By Kevin Fitzpatrick - Last updated: Tuesday, September 1, 2015
If you’ve ever wondered what the most effective breathing method is for the breaststroke, two time Olympic gold medalist, Mark Gangloff, can show you with the “Goggle Drill.” By keeping your head low to the water while maintaining a relaxed streamline, you’ll be able to take quicker breaths.
Drill Summary: As the swimmer does a breaststroke in line, they will do three different kinds of pulls. On the first, they keep their head down and flat in the water to maintain the streamline. On the second, they lift their head out of the water so the surface of the water touches their nose. Finally, on the third, the nose comes out of the water and the swimmer takes a breath while staying in line.
By Kevin Fitzpatrick - Last updated: Saturday, August 1, 2015
Five time Big Ten champion head coach, Ray Looze, presents a breaststroke drill that will help you figure out if the weakness of your stroke is the pull or kick. By comparing this drill to fast 100 breaststroke swims, you’ll be able to target what to work on in practice.
Kick Pull Swimming
Drill Summary: For this drill, the swimmer does 25 meters of just breaststroke kicking, does a flip turn, then does 25 meters of pulling with a dolphin kick. When they return to the wall, they once again perform a flip turn, then swim down and back using a full breaststroke.
By Kevin Fitzpatrick - Last updated: Wednesday, July 1, 2015
An easy way to cut some time in a breaststroke event is to perfect the pullout. In this drill, Ohio State University head men’s coach, Bill Wadley, will take you through a pullout progression that will ensure you’re cutting through the water as efficiently as possible.
Drill Summary: The first step of this progression is the push off. Coach Wadley instructs swimmers to push off with their feet, toes, ankles, knees and butt together in a straight line to improve the streamline. Step two involves gliding and a pull down. Push off the wall, glide, and pull down by turning the hands outward, gripping the water in a rounded grasp, and pull down toward the hips. Finish by shrugging the shoulders. Finally, step three adds the final recovery. After completing steps one and two, recover by leading with the hands, not the elbows, while bringing them back over the head.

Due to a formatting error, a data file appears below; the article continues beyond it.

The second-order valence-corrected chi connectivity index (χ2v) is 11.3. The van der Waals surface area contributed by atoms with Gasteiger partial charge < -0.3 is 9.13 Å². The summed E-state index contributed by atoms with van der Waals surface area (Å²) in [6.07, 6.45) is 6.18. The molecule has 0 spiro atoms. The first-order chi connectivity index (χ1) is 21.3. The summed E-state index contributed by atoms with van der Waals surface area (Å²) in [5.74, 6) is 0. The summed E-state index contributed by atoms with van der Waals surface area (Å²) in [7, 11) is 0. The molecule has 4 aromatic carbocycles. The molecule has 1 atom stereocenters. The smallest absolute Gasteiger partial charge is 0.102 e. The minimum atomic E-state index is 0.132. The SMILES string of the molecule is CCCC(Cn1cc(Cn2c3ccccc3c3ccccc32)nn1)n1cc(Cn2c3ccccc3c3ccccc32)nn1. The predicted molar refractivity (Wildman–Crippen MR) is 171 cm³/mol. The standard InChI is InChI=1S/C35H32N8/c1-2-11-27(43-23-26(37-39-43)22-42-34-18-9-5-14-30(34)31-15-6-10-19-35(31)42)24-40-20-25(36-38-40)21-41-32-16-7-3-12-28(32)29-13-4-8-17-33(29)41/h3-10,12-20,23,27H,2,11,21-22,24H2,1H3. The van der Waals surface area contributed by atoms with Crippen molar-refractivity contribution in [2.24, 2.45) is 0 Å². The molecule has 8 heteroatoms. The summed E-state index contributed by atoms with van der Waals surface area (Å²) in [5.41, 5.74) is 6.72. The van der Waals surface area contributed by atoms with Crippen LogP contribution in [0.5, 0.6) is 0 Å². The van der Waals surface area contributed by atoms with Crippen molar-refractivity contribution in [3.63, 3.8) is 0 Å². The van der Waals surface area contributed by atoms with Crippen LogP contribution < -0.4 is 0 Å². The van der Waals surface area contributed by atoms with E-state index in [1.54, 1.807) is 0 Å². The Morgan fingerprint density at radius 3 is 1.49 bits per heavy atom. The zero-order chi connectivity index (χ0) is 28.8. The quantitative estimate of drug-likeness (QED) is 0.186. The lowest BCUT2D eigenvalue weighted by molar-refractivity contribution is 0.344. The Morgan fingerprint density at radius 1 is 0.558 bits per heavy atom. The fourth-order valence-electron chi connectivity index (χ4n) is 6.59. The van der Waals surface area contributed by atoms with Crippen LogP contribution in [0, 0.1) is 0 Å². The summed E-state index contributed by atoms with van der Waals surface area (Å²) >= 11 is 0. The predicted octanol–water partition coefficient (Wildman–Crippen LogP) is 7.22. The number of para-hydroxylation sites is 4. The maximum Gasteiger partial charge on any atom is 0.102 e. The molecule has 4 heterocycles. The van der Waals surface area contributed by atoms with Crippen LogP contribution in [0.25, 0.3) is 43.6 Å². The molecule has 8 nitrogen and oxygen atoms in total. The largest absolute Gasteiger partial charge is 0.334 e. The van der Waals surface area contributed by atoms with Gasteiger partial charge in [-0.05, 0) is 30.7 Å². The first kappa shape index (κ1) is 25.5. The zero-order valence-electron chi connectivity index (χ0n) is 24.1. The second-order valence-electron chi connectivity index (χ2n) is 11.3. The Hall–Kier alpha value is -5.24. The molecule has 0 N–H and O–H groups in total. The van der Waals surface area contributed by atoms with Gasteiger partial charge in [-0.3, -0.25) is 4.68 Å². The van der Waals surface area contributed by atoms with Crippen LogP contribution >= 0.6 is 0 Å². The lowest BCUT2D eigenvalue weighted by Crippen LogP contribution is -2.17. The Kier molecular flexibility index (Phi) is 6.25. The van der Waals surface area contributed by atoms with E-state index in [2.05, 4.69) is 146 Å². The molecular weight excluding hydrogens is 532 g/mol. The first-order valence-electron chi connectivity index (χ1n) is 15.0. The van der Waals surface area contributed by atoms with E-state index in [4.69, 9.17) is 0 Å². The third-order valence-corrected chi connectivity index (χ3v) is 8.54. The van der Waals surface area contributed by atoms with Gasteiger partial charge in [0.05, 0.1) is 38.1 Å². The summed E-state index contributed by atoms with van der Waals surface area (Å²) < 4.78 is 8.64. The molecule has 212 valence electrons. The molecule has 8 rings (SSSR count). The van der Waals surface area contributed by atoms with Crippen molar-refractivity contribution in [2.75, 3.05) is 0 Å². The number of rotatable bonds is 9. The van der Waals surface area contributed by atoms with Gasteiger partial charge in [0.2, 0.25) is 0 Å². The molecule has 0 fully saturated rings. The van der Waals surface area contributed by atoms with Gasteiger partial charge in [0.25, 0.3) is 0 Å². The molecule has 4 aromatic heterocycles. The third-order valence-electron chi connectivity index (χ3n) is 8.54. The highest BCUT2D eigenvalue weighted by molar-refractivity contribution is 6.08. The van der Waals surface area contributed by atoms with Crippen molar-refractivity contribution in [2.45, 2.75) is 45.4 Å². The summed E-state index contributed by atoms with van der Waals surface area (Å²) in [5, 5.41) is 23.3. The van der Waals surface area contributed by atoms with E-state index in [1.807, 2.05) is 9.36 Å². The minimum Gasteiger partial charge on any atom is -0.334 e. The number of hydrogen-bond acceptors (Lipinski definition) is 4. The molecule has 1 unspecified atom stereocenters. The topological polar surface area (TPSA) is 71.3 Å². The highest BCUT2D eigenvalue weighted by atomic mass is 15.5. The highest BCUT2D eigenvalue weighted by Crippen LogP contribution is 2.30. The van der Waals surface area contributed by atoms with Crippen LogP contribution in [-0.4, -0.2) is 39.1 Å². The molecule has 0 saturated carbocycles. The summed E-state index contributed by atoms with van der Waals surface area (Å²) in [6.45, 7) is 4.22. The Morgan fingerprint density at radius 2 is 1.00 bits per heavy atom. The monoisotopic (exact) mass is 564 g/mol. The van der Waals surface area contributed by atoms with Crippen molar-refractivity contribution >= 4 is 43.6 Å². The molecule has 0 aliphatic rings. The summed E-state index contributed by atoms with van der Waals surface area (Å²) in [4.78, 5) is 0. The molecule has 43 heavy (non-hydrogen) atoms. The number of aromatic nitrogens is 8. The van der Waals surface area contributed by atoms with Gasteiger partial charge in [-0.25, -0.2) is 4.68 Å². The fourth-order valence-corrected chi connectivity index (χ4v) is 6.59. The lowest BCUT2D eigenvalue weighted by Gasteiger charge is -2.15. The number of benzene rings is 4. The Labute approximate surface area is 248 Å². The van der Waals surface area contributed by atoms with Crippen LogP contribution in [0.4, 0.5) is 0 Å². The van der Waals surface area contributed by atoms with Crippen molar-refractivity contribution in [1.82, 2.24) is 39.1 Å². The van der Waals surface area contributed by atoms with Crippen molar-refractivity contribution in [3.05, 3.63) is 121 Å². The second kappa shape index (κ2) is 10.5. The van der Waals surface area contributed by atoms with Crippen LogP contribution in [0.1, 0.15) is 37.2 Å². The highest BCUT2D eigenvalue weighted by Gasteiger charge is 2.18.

By Kevin Fitzpatrick - Last updated: Monday, June 1, 2015
Indiana University head coach, Ray Looze, uses these two drills to teach swimmers to pull correctly and maintain high hips while performing the breaststroke. Coach Looze believes it is the pull, not the kick, that is the most important part of a championship breaststroke.
Buoy Drill / Paddles and Buoy Pull
Drill Summary: A buoy is needed to complete this drill. Swimmers place the buoy between their thighs and swim two 25s, focusing on body position and only taking dolphin kicks to keep the hips high. As swimmers pull, they focus on pulling wide and horizontally. For the next progression, swimmers put on paddles, which will increase the surface area of their hands to take less strokes with more power.
By Kevin Fitzpatrick - Last updated: Friday, May 1, 2015
14-time NCAA All-American Coley Stickels teaches swimmers the “Circle Fist Drill” to get them to shrug their shoulders and roll them forward, which are both key techniques to a great breaststroke. In addition to providing the correct shoulder motion, this drill also teaches athletes to lift with their forearms.
Circle Fist Drill
Drill Summary: The swimmer pushes off the wall and extends their arms straight out with their elbows locked and fists clenched. Next, the athlete creates a circle with their arms instead of taking a full breaststroke. The swimmer should use their forearms to lift, and shrug their shoulders to their earlobes. This drill is usually done with a flutter kick and speed isn’t important. An alternate version of this drill can be completed by putting on fins and alternating with fists and open hands.